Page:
Outside of our clothes, the two fabrics that touch our skin the most are sheets and towels. (Inside of our clothes, we’re naked). Hand towels, bath towels, and pool towels, from bath time to beach time, chances are you’re using lots of towels this time of year. And if you’re getting a full eight hours of sleep every night, on average your body is in contact with your sheets about 56 hours a week! But—be honest—how clean are those sheets and towels, and if you like to let time pass between launderings, is that really a bad thing? It’s not an uncommon question, as it turns out.


The people want to know: how often should sheets and towels be properly laundered?

Let’s start with towels. The role of any given towel should be the first consideration when deciding on a washing schedule. Think about it—your shower towels are drying off a body that’s been soaped up and scrubbed down, but hand towels in the bathroom and kitchen are used far more often and might be used on surfaces that aren’t as clean as your freshly bathed bod.

Towels in the bathroom can be home to a wild bacteria block party, with special guests like staph and fecal strains, thanks to the particularly humid state of our bathrooms that allows those colonies to thrive. When harmful bacteria are present in the environment, they can float around and land on that only-used-once shower towel and that not often-used embroidered hand towel that’s been hanging by the sink for weeks. But don’t freak out just yet—the experts at the American Cleaning Institute recommends you wash your bath towels after a very lenient 3-5 normal uses (with the caveat that if there are any special fluids on the towel, like blood or sweat, you should wash it after each use).

Kitchen towels go through a similar dirtying process. All the bacteria from your food prep (think handling raw meat) can spread to your towels and come off when you wash your hands or go for a quick wipe-off while making dinner. Again, towels that don’t dry completely between uses can breed bacteria faster, especially if you’re using just one towel in the kitchen. To let things dry, it’s a good idea is to keep one towel for drying hands after washing (which you should wash daily to avoid spreading the risk of foodborne illness) and a separate towel for wiping off dishes or utensils, which can probably go for a few more days if you hang it up to dry. And you if don’t want to dirty a brand-new towel for a sticky spill, grab a Cleaning Vinegar Wipe and get the job done fast!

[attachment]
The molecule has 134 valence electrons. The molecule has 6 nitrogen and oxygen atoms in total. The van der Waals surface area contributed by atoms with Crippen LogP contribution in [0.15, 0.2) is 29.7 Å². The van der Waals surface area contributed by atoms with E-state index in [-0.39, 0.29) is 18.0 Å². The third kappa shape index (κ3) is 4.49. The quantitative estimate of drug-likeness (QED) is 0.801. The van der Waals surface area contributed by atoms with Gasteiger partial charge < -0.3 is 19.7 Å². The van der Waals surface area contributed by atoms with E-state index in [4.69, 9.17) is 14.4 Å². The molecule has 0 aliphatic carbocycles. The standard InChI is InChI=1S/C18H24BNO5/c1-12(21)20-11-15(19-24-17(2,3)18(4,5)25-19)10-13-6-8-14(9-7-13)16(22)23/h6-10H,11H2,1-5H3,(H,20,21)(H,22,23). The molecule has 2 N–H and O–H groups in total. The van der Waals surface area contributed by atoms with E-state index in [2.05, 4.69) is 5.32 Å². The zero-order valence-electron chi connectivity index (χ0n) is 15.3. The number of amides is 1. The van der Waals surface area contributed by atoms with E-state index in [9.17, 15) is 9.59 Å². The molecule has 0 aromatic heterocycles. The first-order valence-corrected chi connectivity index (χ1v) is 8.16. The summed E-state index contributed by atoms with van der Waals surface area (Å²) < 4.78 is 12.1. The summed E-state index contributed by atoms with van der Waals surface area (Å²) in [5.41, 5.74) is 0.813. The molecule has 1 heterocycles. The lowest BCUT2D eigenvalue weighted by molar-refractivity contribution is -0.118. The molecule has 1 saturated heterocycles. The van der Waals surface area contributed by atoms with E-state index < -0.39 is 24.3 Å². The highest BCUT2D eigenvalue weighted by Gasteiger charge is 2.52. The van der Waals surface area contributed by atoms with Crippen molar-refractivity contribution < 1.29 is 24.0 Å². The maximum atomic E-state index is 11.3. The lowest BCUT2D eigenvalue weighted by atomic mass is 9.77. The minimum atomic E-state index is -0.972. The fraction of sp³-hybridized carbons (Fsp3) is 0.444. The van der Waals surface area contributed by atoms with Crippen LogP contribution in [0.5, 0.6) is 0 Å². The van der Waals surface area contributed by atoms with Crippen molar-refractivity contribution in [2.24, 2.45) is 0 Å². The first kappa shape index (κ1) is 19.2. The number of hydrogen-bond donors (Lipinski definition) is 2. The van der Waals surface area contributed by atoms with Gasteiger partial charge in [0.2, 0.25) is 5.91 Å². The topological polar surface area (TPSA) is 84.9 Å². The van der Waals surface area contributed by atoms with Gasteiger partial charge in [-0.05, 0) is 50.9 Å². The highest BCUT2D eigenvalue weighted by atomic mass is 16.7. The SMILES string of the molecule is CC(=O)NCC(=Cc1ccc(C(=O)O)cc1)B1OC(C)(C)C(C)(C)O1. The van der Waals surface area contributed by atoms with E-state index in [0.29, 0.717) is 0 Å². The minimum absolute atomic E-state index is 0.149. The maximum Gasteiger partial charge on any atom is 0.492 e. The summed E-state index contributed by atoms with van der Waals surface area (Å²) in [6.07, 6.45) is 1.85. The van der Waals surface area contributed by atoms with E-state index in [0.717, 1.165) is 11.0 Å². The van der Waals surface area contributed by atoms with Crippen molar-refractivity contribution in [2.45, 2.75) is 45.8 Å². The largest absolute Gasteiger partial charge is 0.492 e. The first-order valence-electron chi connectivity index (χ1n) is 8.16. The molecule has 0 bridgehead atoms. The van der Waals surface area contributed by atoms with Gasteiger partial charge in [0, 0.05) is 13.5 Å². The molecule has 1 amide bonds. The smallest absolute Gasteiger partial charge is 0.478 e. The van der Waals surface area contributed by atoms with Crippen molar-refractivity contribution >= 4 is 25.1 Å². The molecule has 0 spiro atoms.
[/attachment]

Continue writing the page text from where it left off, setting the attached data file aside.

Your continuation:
When it comes to sheets, considering that you’re spending a significant amount of time sleeping, it’s probably a good idea to get some guidelines on just how often you should be changing those linens. Worry not! We’ve got you *ahem* covered.mollys suds

If you close your eyes and think about resting during the night, you probably aren’t picturing a lot of sweat. But you could be losing nearly an ounce of water via perspiration and exhalation per hour while sleeping. And that doesn’t take into account other...vigorous activities that could increase your sweat output. Good Housekeeping says you should wash your sheets every two weeks. The general consensus is that this is a reasonable timeline, though there are some considerations and exceptions—if you’ve been sick, sheets should be changed as soon as you’re feeling better. And not just the sheets: go whole-bed and throw the duvet, pillowcases, and pillows in the wash. Of course, if you simply love the feeling of slipping into freshly washed sheets, go ahead and do it more often, especially if you’re using a toxin-free laundry detergent like Molly Suds!

Considering the demands you put on those arbiters of our cleanliness and comfort, the towels and sheets of your home, keeping a regular washing schedule will keep your family healthy and happy without the need for harsh antibacterial soaps. And that’s a win/win in our books!

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